Free-to-play games often look appealing, but it’s difficult to know at a glance whether the business model is insidious and fun ruining, or reasonable and worth pumping a few bucks into. With
Freemium Field Test, we’ll take a recent free-to-play iOS game, put it through its paces, and let you know if it’s really worth your time (and money).
My first 12 hours or so with
Blossom Blast Saga, I was totally hooked. I started playing on a lark while laying in bed at night, and ended up staying awake an hour later than planned. After waking up in the morning, I started playing again. And although I had pressing deadlines to meet throughout that day, I kept jumping back into the game for a couple rounds whenever I had time.
King built its fortune (and impending payday) on the back of games like this: Free-to-play puzzlers that are sort of familiar in approach, yet expertly designed to worm their way into your daily routine and ultimately prod you to spend money. It’s an admirable craft, to be fair, although the lasting sensation tends to be frustration and regret—particularly if you did invest in extra turns, lives, or boosts. And so it is again with Blossom Blast Saga.
Admittedly, Blossom Blast Saga doesn’t feel exactly like the scads of other match-three puzzlers I’ve played over the years, which might be why it’s so immediately endearing. King’s latest Saga is all about blooming flowers in a garden, and unlike many genre entries, linking up like-colored plants doesn’t immediately clear them from the board. Instead, it pushes them closer to blooming.
And there’s a whole system built around levels of blooming. How much each flower blooms with each turn depends not only on how many flowers you string together in a match, but also how fully-formed each of those flowers are. While dragging your finger between adjacent, same-colored flowers, you’ll fill up a meter: Hit the marker and the last flower on the chain will bloom, detonate, and disappear. Fill the meter and the match will cause a massive explosion that wipes out several other nearby flowers.
In either case, the hope is for a massive chain reaction that spreads across the board, one flower at a time. Each time a nearby flower blooms, the ones next to it advance a level; get enough matured flowers next to each other and they’ll start activating each other until a large chunk of the board is cleared, your score is tallied, and new flowers fall into view. Your goal in each stage is to clear certain big buds, remove weeds from the board, or hit a certain score barrier, for example.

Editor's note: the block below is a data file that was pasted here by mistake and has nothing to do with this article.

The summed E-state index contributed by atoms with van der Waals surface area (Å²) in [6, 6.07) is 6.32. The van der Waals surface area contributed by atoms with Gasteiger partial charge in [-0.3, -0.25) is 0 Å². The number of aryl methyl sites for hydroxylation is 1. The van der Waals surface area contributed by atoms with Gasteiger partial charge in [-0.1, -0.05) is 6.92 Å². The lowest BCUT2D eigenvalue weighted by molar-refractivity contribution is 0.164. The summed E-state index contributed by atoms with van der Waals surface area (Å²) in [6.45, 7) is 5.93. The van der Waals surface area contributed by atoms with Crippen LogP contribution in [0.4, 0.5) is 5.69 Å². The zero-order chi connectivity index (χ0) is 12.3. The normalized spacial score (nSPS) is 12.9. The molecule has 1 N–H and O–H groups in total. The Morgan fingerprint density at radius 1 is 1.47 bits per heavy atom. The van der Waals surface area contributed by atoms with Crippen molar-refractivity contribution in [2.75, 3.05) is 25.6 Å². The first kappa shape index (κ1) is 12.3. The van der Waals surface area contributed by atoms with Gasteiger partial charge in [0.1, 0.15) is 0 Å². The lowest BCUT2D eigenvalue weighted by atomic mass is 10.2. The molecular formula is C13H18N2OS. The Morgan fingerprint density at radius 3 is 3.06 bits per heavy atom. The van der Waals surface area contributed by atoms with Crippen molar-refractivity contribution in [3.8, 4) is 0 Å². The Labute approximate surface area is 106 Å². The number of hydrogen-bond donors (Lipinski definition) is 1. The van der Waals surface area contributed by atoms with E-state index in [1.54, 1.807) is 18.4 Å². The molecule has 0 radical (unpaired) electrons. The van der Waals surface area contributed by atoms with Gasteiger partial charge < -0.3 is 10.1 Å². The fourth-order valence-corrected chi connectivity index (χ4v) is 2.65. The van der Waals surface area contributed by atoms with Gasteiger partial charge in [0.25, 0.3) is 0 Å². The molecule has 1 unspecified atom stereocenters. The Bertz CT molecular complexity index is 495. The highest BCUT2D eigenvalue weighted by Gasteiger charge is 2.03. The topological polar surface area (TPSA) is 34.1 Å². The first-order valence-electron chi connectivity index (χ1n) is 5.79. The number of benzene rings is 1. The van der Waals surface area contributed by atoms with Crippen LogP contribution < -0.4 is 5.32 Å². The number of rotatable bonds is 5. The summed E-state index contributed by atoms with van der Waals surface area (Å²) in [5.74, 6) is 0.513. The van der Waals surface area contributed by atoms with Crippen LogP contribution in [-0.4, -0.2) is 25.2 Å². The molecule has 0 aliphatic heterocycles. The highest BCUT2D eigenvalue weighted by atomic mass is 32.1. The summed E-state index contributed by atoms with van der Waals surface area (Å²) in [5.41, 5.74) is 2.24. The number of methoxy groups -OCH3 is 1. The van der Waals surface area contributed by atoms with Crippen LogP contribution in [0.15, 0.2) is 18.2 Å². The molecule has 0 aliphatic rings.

Like the wonderful
Peggle, part of what makes Blossom Blast Saga so fun is the visual spectacle of it all. The character and menu designs aren’t particularly special, but the bright, exploding flowers are appealing. And despite the chaos, there’s an odd sense of calm to the proceedings. But as is customary for these games, the early victories give way to eventual frustration and aggravation.
King’s immense valuation includes
some $25 of my money from Soda Saga, and now another $20 from Blossom Blast Saga. It’s like clockwork. Sure, like nearly any free-to-play, you can play without spending—but be prepared to play the same stage dozens of times over, just falling short of victory by a turn or two. That gets old quickly, and King only gives you enough starting gold for a few continues.
That’s where the urge to spend comes most consistently: When you’ve played a stage several times, then finally come close to finishing—and fail. But you’re so close, and you don’t know how many more times you’ll have to play to beat it, let alone get that close again. You can probably finish it in, what… three or four more turns? Spend nine gold pieces and you get five extra turns to play with.
Before long, it feels like part of the ebb and flow of the experience, with many stages seemingly crafted to leave you just short of turns even with a very good effort. A dollar gets you 10 gold pieces, just enough for a continue. Meanwhile, $10 gets you 110 pieces, and $40 earns you 500 pieces. They’re also used for expensive power-ups, or for paying to refill your lives if you run out. Like many freemium games, you have five lives to expend, each of which takes 30 minutes to regenerate.
There’s one other freemium annoyance here, and it’s a huge one: Locked roadblocks between worlds. The first comes after completing level 40 (of 120, currently), and it requires that you bug three Facebook friends for access, spend gold pieces, or wait three days. As in 72 hours of real-life time. For the very first roadblock.
Are you kidding me? No free-to-play game on the planet is worth bothering real humans about, and three days is absolutely egregious. If I hadn’t just purchased a gold pack at that point, I probably would’ve quit right there. But I didn’t: I spent the gold. King gave me three options, two of which were downright insulting—but the third seemed less horrible by comparison, and so I paid my way through.
It will probably be the last toll I pay. I pushed into the next world beyond that, which thankfully didn’t have a gate barring entry, but the level layouts barely change, and the occasional new mechanic doesn’t shake up the experience that much. Ultimately, it’s tough to look past that sensation that you’re playing a puzzle game balanced not to reward skill, but loose spending instead. Especially when you spend that money in the heat of the moment, and then squirm when the receipt comes.
Still, I can’t help but like Blossom Blast Saga—for a free diversion, it’s colorful and endearing, and the visual feedback with each match feels momentarily rewarding. If you’re the type to play a freemium game only as much as it’ll allow you without spending a cent, then by all means, enjoy. On the other hand, if you want a game built for strategy and skill above all, find something promising with a single price tag and dig into that instead.